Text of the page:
Bummer: Young Conservationists Realize Their Degrees Are Worthless

One of the problems we’ve seen for years now is that kids are going to college and majoring in disciplines that aren’t worth the paper they’re printing on, much less the tens of thousands of dollars of student debt accrued. At least with the old basket weaving degree joke, making baskets can result in money made. You can work to make awesome baskets, start your own company, and sell them for a profit. Not so much with things like this

All work, no pay: the plight of young conservationists
Qualified graduates are struggling to find paid jobs and many give up to pursue a different career. The result is a net loss for conservation work, reports Mongabay

Nika Levikov swore she would never work as a waitress again. But, today — with a master’s degree in conservation science from Imperial College London — she’s taking orders, delivering drinks, and cleaning tables to support herself.

After two years of looking for paid work as a conservationist around Europe and four months doing unpaid work in East Africa, Levikov moved to the island of Malta to work at Greenhouse Malta. Levikov, who owes over $100,000 (£77,644) in student loans, described her work at the small environment NGO as “casual” and “freelancing” — some hours are paid, others are volunteer — while the group looks to secure more funding.

“The reality many of us face is that we will have to babysit, clean toilets, and serve drinks as we try to gain the experience we need in conservation to finally get that dream job,” said Levikov, a former intern at Mongabay, who just turned 30.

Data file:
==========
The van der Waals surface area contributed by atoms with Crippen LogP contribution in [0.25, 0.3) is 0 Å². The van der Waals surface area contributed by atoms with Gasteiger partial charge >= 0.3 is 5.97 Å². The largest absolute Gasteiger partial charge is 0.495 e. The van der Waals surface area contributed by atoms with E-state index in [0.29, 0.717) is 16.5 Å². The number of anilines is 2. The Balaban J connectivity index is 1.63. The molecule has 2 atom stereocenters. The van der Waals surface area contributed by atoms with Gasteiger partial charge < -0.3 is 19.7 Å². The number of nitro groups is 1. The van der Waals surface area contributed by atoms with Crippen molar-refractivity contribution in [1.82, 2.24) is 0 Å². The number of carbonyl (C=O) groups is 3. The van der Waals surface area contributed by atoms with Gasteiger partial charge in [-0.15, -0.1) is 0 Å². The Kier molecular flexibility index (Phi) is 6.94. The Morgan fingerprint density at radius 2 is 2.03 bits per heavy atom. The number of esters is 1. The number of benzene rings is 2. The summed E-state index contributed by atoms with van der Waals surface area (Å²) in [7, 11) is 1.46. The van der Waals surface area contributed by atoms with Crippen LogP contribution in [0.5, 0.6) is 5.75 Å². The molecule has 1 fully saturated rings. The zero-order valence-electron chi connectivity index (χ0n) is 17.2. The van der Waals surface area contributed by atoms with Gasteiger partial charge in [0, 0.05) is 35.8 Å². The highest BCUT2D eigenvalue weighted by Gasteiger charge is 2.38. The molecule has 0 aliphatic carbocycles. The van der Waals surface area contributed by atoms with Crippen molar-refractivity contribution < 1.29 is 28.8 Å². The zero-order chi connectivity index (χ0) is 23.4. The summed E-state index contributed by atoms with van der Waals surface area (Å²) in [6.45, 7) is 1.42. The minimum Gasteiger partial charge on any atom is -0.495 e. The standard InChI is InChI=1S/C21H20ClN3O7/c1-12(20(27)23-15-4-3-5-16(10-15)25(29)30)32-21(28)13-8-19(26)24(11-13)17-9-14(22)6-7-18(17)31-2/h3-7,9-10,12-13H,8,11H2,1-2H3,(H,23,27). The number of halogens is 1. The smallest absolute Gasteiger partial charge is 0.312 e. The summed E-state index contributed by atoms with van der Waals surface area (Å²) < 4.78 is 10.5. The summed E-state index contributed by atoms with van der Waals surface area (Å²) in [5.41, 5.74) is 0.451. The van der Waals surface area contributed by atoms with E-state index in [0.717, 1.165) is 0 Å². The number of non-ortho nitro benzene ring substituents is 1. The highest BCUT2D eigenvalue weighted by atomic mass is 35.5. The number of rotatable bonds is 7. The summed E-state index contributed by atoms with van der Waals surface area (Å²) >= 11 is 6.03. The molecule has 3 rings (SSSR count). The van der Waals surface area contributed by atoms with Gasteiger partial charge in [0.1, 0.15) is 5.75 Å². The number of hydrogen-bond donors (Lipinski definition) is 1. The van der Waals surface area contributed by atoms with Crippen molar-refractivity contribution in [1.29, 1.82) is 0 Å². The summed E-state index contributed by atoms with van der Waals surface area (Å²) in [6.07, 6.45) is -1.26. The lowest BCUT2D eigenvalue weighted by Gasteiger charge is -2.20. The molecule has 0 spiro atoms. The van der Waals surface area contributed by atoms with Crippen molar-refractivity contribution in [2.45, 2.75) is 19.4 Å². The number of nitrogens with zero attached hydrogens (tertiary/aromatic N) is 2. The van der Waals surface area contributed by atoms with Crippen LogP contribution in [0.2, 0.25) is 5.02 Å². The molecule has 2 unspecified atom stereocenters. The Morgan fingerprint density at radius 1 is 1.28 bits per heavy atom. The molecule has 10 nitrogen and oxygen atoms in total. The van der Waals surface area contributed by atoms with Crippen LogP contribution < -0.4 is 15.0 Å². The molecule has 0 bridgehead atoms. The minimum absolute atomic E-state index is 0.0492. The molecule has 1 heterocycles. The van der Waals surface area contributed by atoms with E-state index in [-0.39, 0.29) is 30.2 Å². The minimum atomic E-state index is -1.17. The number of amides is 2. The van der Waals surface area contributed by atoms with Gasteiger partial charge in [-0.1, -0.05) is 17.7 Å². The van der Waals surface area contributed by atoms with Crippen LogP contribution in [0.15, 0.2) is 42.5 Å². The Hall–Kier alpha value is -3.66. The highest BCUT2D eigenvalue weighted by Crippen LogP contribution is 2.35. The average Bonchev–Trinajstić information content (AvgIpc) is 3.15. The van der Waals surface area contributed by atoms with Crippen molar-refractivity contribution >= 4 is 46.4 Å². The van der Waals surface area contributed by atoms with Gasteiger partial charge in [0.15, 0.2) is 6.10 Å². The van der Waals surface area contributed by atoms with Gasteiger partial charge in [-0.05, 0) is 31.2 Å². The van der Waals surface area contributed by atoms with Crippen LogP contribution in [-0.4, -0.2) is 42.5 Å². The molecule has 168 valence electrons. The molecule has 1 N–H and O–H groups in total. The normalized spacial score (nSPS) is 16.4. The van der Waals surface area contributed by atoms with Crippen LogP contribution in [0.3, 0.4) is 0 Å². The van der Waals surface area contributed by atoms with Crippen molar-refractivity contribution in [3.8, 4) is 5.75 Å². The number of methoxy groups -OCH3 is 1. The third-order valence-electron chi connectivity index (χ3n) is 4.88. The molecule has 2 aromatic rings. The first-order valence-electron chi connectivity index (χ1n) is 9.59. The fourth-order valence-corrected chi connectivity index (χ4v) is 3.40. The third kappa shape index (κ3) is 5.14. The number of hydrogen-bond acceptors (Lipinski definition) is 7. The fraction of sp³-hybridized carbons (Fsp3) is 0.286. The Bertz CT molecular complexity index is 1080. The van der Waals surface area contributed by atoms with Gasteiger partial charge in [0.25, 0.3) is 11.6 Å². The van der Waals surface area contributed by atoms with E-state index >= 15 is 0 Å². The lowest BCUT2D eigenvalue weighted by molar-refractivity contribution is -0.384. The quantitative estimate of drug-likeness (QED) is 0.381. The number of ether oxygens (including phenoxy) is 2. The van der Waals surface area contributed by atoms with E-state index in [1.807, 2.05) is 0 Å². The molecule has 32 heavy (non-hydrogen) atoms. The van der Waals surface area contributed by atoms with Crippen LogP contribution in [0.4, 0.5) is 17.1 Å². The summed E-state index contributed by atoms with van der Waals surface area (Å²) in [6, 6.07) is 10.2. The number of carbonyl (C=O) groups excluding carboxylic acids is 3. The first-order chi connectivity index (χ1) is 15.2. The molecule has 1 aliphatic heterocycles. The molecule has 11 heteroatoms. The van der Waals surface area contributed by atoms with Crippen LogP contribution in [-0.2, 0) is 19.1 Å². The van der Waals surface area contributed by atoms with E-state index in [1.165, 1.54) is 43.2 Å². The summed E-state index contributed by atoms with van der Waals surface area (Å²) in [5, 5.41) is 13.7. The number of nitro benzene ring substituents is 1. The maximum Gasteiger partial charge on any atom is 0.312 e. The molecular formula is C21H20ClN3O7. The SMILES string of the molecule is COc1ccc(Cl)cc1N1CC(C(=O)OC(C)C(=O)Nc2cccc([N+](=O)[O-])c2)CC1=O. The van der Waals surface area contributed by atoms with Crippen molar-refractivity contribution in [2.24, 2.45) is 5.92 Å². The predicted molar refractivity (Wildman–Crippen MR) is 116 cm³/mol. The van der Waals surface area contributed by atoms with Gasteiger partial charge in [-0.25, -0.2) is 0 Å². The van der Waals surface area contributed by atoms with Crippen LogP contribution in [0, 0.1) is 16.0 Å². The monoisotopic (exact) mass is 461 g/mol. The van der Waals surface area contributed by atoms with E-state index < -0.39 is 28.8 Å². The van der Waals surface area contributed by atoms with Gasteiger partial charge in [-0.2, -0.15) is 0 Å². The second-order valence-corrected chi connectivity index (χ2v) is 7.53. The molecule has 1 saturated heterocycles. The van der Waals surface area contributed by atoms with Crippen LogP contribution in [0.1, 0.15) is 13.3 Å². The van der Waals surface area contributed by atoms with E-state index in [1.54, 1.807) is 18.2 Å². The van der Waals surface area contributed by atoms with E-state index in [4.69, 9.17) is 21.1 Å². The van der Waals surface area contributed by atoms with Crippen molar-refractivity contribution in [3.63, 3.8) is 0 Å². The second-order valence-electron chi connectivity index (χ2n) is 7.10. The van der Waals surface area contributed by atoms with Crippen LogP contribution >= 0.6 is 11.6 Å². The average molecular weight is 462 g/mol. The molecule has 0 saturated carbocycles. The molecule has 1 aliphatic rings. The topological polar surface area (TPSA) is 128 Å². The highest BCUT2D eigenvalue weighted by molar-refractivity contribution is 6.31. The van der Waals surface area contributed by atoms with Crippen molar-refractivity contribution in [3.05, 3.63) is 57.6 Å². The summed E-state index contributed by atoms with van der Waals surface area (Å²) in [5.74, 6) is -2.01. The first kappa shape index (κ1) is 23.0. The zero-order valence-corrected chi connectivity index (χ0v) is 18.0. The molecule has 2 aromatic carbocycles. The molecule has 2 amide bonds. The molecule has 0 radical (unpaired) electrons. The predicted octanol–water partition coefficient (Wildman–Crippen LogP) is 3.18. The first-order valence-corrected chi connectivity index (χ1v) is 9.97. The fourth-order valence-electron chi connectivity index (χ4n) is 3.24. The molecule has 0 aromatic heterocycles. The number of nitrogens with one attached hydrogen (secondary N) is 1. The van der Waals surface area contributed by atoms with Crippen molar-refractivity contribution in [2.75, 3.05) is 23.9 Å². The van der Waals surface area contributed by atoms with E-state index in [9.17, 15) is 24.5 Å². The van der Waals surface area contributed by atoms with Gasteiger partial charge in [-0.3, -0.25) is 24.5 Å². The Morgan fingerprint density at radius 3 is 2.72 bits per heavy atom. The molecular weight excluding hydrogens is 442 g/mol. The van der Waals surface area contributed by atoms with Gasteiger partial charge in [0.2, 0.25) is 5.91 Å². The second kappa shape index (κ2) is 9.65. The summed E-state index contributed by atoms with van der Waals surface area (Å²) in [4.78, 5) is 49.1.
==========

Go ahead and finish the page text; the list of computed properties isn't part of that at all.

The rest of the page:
“I’m not blaming anyone for my current situation in which I am utterly broke and still crossing my fingers that in the near future my career will finally take off,” she told Mongabay. “Indeed I was wrong in thinking that all my hard, unpaid work would lead to something or that having a degree from a … highly-respected university would give me a leg-up.”

Levikov is not alone.

Over a dozen conservationists related a depressingly similar story: serial unpaid internships, crippling student debt, short-term work for little or no pay, dismissive attitudes, and entry-level job requirements that include expectations of considerable field time and experience.

What they’ve learned is that just because they want something doesn’t mean they’ll get it. The Real World doesn’t work like that. And, the aforementioned notion that some degrees aren’t worth squat.

Interestingly, one of the things we learn from the article is that all these conservation groups, which get a lot of donations and money from government, are happy to pay the bigwigs lots of money, but love paying the worker bees low wages to no wages. Interesting.

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2 Responses to “Bummer: Young Conservationists Realize Their Degrees Are Worthless”

  1. Why pay interns if you have a steady stream of unemployed conservationist grads desperate to get experience?

  2. Conservative Beaner says:

    At least they can use the paper their degrees are printed on as toilet paper.

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